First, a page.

SEEK HELP: Don’t get trapped by the ‘tough guy’ myth
WAYNE Wigham carried his mental illness with him through a 10-year professional rugby league career, a teaching career, firefighting and as a business ower.
The former Balmain Tiger battled through misdiagnosis of his illness, drug and alcohol abuse, self-medication and relationship difficulties. His personal journey highlights the fact that mental illness can affect anyone.
Wayne is passionate about breaking down the stigma of mental illness and the absolute importance of recognising symptoms and seeking help at first opportunity. He has been a lived experienced speaker for Black Dog Institute for the past 10 years.
He is currently touring the North Coast to speak to various schools, community groups and social events. By sharing his story and the institute’s evidenced based messages about resilience and mental health, he hopes to help lift the stigma surrounding mental illness and urge men in particular to avoid the ‘tough guy’ myth attached to seeking help.
Tonight he is the guest speaker at the Our Healthy Clarence dinner and community grants project celebration at Grafton District Services Club, where he will address 100 people.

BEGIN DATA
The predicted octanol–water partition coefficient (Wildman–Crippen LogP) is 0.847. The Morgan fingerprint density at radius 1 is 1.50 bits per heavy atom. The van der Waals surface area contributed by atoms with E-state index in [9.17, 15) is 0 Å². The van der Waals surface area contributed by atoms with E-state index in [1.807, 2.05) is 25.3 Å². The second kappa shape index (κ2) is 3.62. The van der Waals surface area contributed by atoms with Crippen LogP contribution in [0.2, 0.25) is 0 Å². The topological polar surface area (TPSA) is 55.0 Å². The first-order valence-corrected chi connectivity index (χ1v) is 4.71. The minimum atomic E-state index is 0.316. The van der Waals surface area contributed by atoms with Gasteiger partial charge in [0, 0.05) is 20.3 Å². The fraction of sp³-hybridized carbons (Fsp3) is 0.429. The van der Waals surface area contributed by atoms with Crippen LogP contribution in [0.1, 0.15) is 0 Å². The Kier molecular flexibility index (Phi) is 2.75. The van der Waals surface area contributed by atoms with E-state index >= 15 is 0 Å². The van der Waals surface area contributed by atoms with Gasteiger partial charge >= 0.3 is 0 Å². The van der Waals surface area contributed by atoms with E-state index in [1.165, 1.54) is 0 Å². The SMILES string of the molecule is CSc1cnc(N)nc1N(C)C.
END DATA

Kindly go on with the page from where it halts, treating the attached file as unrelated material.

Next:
This morning Wayne was heard on various radio stations including Loving Life FM and 2GF, and today will meet with Grafton Twilight Markets organiser Debrah Novak at the Beef Jerky stand, where people in the community can meet him.
Last night he traded stories with other men at the Talks, Tips and Eats Dinner at Maclean Hotel.
“One in five of us will experience symptoms of mental illness in any given year,” he said.
“In Australia that’s around five million people. And roughly 60 per cent of these people won’t seek help.”
Visit the website to find out more about the Black Dog Institute.
If you need support now please call one of the following numbers
Lifeline Australia: 13 11 14
Kids Helpline: 1800 55 1800
MensLine Australia: 1300 78 99 78
Suicide Call Back Service: 1300 659 467
Beyond Blue: 1300 22 4636
Open Arms – Veterans Families Counselling: 1800 011 046